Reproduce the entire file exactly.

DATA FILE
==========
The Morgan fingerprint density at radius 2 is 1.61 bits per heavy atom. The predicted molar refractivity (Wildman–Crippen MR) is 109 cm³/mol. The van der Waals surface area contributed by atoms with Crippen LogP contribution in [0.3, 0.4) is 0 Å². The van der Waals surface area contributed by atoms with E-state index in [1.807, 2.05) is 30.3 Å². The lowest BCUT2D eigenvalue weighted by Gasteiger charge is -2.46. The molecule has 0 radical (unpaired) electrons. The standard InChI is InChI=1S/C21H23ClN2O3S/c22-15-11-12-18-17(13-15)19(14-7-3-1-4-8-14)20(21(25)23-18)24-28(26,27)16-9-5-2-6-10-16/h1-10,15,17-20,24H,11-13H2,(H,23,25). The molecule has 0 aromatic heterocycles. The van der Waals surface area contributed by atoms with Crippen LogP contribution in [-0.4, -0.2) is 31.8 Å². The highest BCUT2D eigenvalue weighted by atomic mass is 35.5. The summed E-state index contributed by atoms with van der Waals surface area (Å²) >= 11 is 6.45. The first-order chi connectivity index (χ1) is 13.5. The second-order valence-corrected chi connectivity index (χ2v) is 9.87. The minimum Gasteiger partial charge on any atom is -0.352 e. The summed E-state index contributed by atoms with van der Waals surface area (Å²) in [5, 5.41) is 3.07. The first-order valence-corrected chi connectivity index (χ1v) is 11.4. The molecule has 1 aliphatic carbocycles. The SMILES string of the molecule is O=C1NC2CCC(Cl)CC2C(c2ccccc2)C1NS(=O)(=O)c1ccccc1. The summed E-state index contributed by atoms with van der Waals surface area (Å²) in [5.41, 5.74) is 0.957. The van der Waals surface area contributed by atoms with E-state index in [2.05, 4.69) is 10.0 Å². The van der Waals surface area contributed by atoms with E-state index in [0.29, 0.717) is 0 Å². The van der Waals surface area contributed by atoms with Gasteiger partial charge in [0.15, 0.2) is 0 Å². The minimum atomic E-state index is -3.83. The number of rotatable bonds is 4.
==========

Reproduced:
The Morgan fingerprint density at radius 2 is 1.61 bits per heavy atom. The predicted molar refractivity (Wildman–Crippen MR) is 109 cm³/mol. The van der Waals surface area contributed by atoms with Crippen LogP contribution in [0.3, 0.4) is 0 Å². The van der Waals surface area contributed by atoms with E-state index in [1.807, 2.05) is 30.3 Å². The lowest BCUT2D eigenvalue weighted by Gasteiger charge is -2.46. The molecule has 0 radical (unpaired) electrons. The standard InChI is InChI=1S/C21H23ClN2O3S/c22-15-11-12-18-17(13-15)19(14-7-3-1-4-8-14)20(21(25)23-18)24-28(26,27)16-9-5-2-6-10-16/h1-10,15,17-20,24H,11-13H2,(H,23,25). The molecule has 0 aromatic heterocycles. The van der Waals surface area contributed by atoms with Crippen LogP contribution in [-0.4, -0.2) is 31.8 Å². The highest BCUT2D eigenvalue weighted by atomic mass is 35.5. The summed E-state index contributed by atoms with van der Waals surface area (Å²) >= 11 is 6.45. The first-order chi connectivity index (χ1) is 13.5. The second-order valence-corrected chi connectivity index (χ2v) is 9.87. The minimum Gasteiger partial charge on any atom is -0.352 e. The summed E-state index contributed by atoms with van der Waals surface area (Å²) in [5, 5.41) is 3.07. The first-order valence-corrected chi connectivity index (χ1v) is 11.4. The molecule has 1 aliphatic carbocycles. The SMILES string of the molecule is O=C1NC2CCC(Cl)CC2C(c2ccccc2)C1NS(=O)(=O)c1ccccc1. The summed E-state index contributed by atoms with van der Waals surface area (Å²) in [5.41, 5.74) is 0.957. The van der Waals surface area contributed by atoms with E-state index in [2.05, 4.69) is 10.0 Å². The van der Waals surface area contributed by atoms with E-state index in [0.29, 0.717) is 0 Å². The van der Waals surface area contributed by atoms with Gasteiger partial charge in [0.15, 0.2) is 0 Å². The minimum atomic E-state index is -3.83. The number of rotatable bonds is 4.